"For some tens of millions of dollars, there is now a rocket and a spacecraft that can take you to the Moon, to asteroids, to Venus, to Mars."
Shoot for the Moon
NASA's CAPSTONE satellite is currently hurtling towards the Moon after successfully breaking free of Earth's orbit on Monday.
Launched from New Zealand last Tuesday by aerospace startup Rocket Lab, the CAPSTONE satellite marks the next step in not only NASA’s plan to put humans on the Moon again, but also the future of low cost space exploration.
"For some tens of millions of dollars, there is now a rocket and a spacecraft that can take you to the Moon, to asteroids, to Venus, to Mars," Rocket Launch founder Peter Beck told the Associated Press in an interview. It’s an insane capability that’s never existed before."
The launch used the company's smaller Electron rocket. After 9 minutes in the air, the even smaller Photon spacecraft on board separated from the main rocket, bringing the CAPSTONE satellite with it. With intermittent bursts of its engine, the Photon spacecraft was eventually able to escape Earth's orbit and put itself on course for the Moon.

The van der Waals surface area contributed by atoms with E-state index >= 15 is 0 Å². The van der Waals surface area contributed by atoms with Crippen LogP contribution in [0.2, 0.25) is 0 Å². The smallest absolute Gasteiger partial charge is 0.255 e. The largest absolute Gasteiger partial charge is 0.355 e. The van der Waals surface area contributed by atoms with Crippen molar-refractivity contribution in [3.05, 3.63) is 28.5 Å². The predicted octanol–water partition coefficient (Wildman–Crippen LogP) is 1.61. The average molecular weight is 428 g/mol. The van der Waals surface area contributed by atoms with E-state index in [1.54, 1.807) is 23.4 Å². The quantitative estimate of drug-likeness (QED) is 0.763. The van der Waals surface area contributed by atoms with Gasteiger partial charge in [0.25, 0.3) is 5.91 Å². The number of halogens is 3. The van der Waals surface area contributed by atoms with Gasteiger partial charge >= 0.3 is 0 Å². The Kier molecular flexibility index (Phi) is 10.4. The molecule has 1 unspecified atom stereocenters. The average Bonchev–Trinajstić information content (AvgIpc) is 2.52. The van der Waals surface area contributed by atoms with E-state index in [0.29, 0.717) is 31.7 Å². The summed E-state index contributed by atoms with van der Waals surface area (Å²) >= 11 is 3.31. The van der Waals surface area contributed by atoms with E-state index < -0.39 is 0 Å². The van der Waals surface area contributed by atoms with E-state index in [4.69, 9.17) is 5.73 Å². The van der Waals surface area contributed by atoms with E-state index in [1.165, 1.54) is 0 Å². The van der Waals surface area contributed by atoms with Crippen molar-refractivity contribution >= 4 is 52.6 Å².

Once the CAPSTONE satellite reaches its destination, it’ll attempt to enter orbit around the Moon in a never attempted near-rectilinear halo orbit.
All eyes will be on CAPSTONE’s attempted orbit in the coming months, as NASA plans to put its Gateway space station in the same orbit in the future, as part of the Artemis program. It’ll be the first space station in orbit around the Moon, and will serve as a deployment point for astronauts to head down to the lunar surface. But don't get too excited; the program's initial launch — which is being done by SpaceX — won't be until at least November 2024.
The US isn't the only nation with ambitious lunar plans. In addition to already approving three more lunar exploration missions, China has plans in the works for a full-blown Moon base. In other words, Earth's natural satellite could start to get crowded.
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